This Washington, D.C.-area firm specializes in winning federal contracts that help people with disabilities, while employing workers with disabilities to do the work.
Sheila Newman knows her way around government contracts, and the nation’s capital. When navigating both, you have to be able speak the language of acronyms, she says. For Newman, so fluent is she in acronyms and government-speak, it’s like a second language to her.
Newman is president and owner of New Editions Consulting, Inc., located in Fairfax, Va. She competes for and wins federal contracts – and not just any old contracts. All of them have one common thread: Helping people with disabilities.
New Editions’ services include research and evaluation studies, policy analyses and program development, as well as information-technology expertise in programming, database services and accessible web sites. The company helps federal and state agencies with marketing and communications, event planning, and technical assistance and training.
Putting all of these services into practice with the result of helping people with disabilities seems ambitious, but Newman makes it look easy. As a former rehabilitation counselor, she says she’s determined to make disability services her company’s specialty. For example, if the government issues an RFP (request for proposal) regarding information technology, New Editions will only bid on it if it benefits people with disabilities in some way.
Using this philosophy has allowed the company to land government clients including the Department of Labor, the Department of Agriculture and the Department of Veterans Affairs, to name a few. Most recently, New Editions won a contract from the Centers for Medicaid and Medicare Services (CMS) to provide technical assistance for “Money Follows the Person,” a program that helps states rebalance their long-term care support systems to transition people with Medicaid from institutional care into their communities.
Practicing What They
Newman says her competitive differentiation works for winning business, but she has a double-bottom line: She tries to employ people with disabilities to do the work. Around a quarter of her 45-person consulting workforce also have disabilities. “We try to practice what we teach,” she says.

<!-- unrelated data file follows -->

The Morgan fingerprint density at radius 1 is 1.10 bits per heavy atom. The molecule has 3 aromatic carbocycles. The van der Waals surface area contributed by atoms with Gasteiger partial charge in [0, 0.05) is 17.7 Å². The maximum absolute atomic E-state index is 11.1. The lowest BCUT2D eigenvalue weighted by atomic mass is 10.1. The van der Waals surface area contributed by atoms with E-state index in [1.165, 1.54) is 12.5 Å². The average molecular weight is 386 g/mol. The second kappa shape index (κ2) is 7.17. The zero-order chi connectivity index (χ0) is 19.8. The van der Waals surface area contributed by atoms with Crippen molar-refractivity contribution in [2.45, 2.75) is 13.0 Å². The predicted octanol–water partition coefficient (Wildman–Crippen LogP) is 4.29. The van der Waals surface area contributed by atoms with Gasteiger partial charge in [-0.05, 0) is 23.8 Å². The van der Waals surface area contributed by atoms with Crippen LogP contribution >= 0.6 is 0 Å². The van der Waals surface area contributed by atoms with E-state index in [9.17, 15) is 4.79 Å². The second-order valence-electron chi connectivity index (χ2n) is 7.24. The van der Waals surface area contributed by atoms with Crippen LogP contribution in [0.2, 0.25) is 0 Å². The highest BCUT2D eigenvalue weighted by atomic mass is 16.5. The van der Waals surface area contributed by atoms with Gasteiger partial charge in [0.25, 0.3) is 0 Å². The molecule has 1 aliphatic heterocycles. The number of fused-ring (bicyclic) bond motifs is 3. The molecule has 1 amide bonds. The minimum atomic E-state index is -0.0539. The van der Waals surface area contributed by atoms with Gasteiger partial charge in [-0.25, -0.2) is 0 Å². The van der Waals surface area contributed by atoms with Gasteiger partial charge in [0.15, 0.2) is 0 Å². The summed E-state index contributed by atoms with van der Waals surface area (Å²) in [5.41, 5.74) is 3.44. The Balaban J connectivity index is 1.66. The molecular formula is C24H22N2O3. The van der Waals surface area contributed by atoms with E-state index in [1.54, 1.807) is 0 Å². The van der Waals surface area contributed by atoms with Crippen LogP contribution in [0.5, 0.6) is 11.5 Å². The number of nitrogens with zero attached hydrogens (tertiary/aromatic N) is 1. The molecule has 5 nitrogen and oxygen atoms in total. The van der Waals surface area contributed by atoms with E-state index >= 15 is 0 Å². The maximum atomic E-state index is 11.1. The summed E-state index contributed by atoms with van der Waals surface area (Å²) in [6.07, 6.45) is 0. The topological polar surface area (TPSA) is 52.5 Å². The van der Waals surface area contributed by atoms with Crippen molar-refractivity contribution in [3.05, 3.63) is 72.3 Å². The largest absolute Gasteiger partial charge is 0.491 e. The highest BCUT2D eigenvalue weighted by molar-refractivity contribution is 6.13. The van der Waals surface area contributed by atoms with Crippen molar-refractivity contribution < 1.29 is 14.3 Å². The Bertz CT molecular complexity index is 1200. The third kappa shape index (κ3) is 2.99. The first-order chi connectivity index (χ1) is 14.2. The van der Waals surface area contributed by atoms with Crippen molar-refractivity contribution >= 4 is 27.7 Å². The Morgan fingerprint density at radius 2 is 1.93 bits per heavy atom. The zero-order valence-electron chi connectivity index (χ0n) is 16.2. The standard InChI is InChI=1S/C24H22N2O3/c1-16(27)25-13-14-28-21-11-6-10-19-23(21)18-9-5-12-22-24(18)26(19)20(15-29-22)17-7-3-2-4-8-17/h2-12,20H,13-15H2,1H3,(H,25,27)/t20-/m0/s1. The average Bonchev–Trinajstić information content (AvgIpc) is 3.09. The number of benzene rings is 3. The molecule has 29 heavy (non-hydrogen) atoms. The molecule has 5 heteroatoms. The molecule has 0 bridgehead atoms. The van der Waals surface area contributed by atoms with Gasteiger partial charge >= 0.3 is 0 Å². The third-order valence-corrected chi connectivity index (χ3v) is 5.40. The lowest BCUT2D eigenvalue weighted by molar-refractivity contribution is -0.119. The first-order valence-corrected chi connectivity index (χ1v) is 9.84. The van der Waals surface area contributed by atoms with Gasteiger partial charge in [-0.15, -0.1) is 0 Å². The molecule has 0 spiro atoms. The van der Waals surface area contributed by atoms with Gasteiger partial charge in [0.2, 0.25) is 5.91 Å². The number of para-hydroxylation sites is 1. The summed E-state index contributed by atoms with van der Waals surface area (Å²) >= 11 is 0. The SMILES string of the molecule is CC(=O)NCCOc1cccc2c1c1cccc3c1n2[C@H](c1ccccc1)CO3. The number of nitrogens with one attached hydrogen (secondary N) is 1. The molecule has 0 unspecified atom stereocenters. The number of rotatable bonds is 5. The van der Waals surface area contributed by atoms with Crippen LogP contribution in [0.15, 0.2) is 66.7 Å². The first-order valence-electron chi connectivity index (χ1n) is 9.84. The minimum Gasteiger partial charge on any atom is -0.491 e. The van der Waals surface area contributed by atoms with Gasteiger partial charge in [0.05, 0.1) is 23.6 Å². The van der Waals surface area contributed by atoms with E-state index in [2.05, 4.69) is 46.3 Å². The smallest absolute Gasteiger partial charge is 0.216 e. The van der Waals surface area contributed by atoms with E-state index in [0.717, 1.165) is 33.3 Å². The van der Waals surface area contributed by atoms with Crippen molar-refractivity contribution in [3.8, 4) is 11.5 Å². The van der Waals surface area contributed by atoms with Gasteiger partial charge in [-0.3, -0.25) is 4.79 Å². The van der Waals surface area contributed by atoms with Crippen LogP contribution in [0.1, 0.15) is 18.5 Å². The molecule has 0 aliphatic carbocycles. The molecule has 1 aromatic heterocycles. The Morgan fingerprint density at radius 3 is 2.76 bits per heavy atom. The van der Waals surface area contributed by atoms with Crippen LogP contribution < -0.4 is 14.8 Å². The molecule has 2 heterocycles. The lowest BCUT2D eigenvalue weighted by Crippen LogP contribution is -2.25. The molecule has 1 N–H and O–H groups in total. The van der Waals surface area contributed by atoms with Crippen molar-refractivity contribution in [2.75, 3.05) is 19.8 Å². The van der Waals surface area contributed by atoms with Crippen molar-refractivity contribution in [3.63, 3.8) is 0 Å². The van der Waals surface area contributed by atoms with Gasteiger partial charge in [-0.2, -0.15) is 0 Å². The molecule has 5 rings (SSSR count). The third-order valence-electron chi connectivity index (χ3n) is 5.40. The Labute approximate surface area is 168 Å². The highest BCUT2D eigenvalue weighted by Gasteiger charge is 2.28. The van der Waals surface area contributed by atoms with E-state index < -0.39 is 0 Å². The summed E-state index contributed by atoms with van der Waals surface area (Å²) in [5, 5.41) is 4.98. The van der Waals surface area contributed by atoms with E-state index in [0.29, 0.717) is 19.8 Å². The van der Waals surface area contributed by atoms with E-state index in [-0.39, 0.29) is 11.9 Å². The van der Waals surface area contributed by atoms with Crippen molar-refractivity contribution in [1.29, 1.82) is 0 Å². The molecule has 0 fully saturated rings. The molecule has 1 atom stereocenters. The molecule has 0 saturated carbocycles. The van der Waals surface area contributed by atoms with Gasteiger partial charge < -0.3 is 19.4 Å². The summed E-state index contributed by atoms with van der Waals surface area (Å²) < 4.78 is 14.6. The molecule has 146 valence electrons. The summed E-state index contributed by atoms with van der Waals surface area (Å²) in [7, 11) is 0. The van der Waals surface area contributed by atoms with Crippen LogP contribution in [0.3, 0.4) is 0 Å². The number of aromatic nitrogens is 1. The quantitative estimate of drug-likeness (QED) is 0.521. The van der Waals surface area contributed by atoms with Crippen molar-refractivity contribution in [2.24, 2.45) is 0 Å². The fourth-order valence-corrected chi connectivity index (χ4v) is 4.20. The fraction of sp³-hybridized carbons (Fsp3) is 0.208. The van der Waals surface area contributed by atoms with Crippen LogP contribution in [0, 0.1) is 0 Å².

Plus, Newman says, she benefits when other employers turn down candidates with disabilities. “I feel like I’ve gotten great employees that other employers have passed on because they simply refuse to look at the abilities and instead focus on the disability,” Newman says, adding that she still sees the same attitudes among some employers that she saw 30 years ago as a newly graduated rehabilitation counselor.
For those lucky enough to work at New Editions, employees have great perks. She has installed flexible and family-friendly work policies, and tries to make the workplace as culturally diverse as she can. “I like to say that New Editions looks like every company in America should look,” explains Newman. “Our workforce has rich diversity made up of many different races, ages, cultures and disabilities.”
It’s not always easy to keep a company running at full speed, especially one that’s so reliant on government-funded projects. Each project typically involves a two-to-five-year stint; once a contract is over, the government agency or another contractor might recruit her staff – not an uncommon practice in Washington. “It makes my attrition rate sound terrible, but it’s a good thing, and I feel good that my employees get hired,” Newman says.
Newman’s hard work and her desire to improve work opportunities for people with disabilities is paying off: Her company made Inc. magazine’s List of America’ s Fastest Growing Companies in 2007, and the Fairfax County Disability Service Board named New Editions as their 2007 Employer of the Year.
Yet another list she made in 2011 is what makes her proudest. At last year’s holiday party, Newman’s employees made a list of the “Top 10 Reasons That New Editions is The Best Place to Work in D.C.,” noting that Newman takes a personal interest in every employee and has a deep commitment to making the world a better place for people with disabilities. “For me, that was very rewarding,” she says.